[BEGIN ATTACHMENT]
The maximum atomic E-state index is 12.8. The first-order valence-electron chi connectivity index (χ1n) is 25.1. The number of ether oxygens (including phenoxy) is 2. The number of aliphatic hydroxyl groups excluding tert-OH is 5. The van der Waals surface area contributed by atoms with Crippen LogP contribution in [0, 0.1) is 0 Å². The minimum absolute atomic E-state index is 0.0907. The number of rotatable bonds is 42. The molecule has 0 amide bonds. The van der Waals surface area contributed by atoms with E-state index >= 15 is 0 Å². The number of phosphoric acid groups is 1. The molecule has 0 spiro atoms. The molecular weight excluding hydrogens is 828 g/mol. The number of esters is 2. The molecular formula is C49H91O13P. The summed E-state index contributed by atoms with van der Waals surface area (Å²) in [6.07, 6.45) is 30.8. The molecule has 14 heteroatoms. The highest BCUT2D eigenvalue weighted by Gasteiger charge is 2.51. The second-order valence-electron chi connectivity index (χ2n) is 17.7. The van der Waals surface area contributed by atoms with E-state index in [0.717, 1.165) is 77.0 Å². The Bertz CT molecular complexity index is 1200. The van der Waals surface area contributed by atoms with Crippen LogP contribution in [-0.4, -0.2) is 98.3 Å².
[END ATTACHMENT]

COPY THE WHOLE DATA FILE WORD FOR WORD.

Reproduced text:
The maximum atomic E-state index is 12.8. The first-order valence-electron chi connectivity index (χ1n) is 25.1. The number of ether oxygens (including phenoxy) is 2. The number of aliphatic hydroxyl groups excluding tert-OH is 5. The van der Waals surface area contributed by atoms with Crippen LogP contribution in [0, 0.1) is 0 Å². The minimum absolute atomic E-state index is 0.0907. The number of rotatable bonds is 42. The molecule has 0 amide bonds. The van der Waals surface area contributed by atoms with E-state index >= 15 is 0 Å². The number of phosphoric acid groups is 1. The molecule has 0 spiro atoms. The molecular weight excluding hydrogens is 828 g/mol. The number of esters is 2. The molecular formula is C49H91O13P. The summed E-state index contributed by atoms with van der Waals surface area (Å²) in [6.07, 6.45) is 30.8. The molecule has 14 heteroatoms. The highest BCUT2D eigenvalue weighted by Gasteiger charge is 2.51. The second-order valence-electron chi connectivity index (χ2n) is 17.7. The van der Waals surface area contributed by atoms with E-state index in [0.717, 1.165) is 77.0 Å². The Bertz CT molecular complexity index is 1200. The van der Waals surface area contributed by atoms with Crippen LogP contribution in [-0.4, -0.2) is 98.3 Å².